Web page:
· By Michael Goldberg
How To Study Neuroanatomy
The director of medical student cardiology training at the University of Miami once told me that cardiology was really not that difficult to learn, since it was based on a few general principles, but that neuroanatomy was difficult, since there were so many isolated facts that are difficult to digest.
I found this conversation interesting, since I had experienced just the opposite. Cardiology to me was always nebulous; there were just too many facts to learn, especially drugs and their effects, and I always had difficulty with cardiology. Neuroanatomy, though, seemed far simpler, since, to me, a few general principles conveyed the essence of the subject. It occurred to me that the learning of a subject has a lot to do with the grasping of general principles.
For instance, there are some 100 billion neurons in the brain and in the range of a quadrillion synaptic connections (connection points between nerve cells). This would surely be an overwhelming amount to learn. However, it is interesting from a clinical standpoint that of all these synapses, there is only one that is of clinical significance to know about in evaluating a patient. That is the synapse that separates an upper motor neuron from a lower motor neuron. Where the synapse is located makes a big difference in the kind of paralysis that a patient experiences, whether of the upper motor neuron kind or the lower motor neuron kind (I won’t go into the details here). Other than that synapse, it is the pathway along which information flows, rather than the number of synapses in that path that is important. Whether or not the pathway has one synapse or many within it is unimportant in making a diagnosis as to where the problem lies. This simplifies the study of the subject.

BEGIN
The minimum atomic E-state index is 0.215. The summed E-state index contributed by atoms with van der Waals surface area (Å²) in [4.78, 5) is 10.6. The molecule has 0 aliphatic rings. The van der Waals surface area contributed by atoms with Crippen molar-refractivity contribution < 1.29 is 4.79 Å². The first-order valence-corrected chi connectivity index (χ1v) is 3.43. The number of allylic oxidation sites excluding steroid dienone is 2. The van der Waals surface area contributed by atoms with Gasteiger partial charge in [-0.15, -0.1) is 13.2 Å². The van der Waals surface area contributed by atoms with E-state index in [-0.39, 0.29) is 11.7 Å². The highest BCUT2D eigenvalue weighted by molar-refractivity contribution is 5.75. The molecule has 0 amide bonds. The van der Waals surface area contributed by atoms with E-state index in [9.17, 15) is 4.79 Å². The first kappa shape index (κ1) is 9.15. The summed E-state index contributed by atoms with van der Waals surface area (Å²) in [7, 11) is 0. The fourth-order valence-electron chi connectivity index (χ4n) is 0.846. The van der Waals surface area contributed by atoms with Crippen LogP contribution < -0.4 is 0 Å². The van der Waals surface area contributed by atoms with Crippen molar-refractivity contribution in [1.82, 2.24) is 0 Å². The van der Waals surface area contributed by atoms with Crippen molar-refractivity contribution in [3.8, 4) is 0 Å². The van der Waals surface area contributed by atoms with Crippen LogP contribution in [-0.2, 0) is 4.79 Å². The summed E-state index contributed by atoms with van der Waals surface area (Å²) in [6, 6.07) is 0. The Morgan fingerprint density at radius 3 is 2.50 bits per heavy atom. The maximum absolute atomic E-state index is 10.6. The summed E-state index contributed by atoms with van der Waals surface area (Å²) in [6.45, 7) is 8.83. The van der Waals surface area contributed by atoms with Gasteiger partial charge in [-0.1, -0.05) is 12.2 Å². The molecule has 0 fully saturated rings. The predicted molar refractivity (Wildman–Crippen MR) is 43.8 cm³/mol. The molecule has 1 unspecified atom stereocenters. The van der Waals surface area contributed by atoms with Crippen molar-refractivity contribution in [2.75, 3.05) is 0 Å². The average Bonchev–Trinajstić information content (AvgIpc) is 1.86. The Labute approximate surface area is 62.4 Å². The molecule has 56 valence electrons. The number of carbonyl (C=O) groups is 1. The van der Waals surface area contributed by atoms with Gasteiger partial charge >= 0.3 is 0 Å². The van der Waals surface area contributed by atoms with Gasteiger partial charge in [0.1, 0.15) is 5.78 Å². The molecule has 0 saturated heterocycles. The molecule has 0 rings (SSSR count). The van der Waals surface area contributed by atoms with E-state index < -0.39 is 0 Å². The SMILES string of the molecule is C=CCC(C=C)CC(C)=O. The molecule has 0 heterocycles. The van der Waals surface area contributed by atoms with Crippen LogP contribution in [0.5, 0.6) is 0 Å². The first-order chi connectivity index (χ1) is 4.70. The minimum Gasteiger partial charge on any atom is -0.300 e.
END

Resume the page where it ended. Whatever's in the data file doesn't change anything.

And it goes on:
As an example, the right side of the brain connects with the left environment of the body. Thus, an injury to the right brain will result in sensory loss or weakness on the left side of the body. It is not necessary to know where all the synapses lie along these pathways to know this. Who would concern the physician more, a patient who complains of a right-sided headache and weakness and lack of sensation on the right side of the body, or a patient who complains of a right-sided headache and weakness and lack of sensation on the left side of the body? It is the latter, because a problem with the right brain should not affect the right side of the body. The location of the synapses is not so important in making this determination.
In learning neuroanatomy, then, it is more important, at least at first, to learn the general principles of pathway layout, rather than the location of synapses. If you want to learn all about synapses too, it would be better to first understand the general principles of direction of flow of the pathways, then move on to greater detail. This is the approach I have taken in Clinical Neuroanatomy Made Ridiculously Simple.
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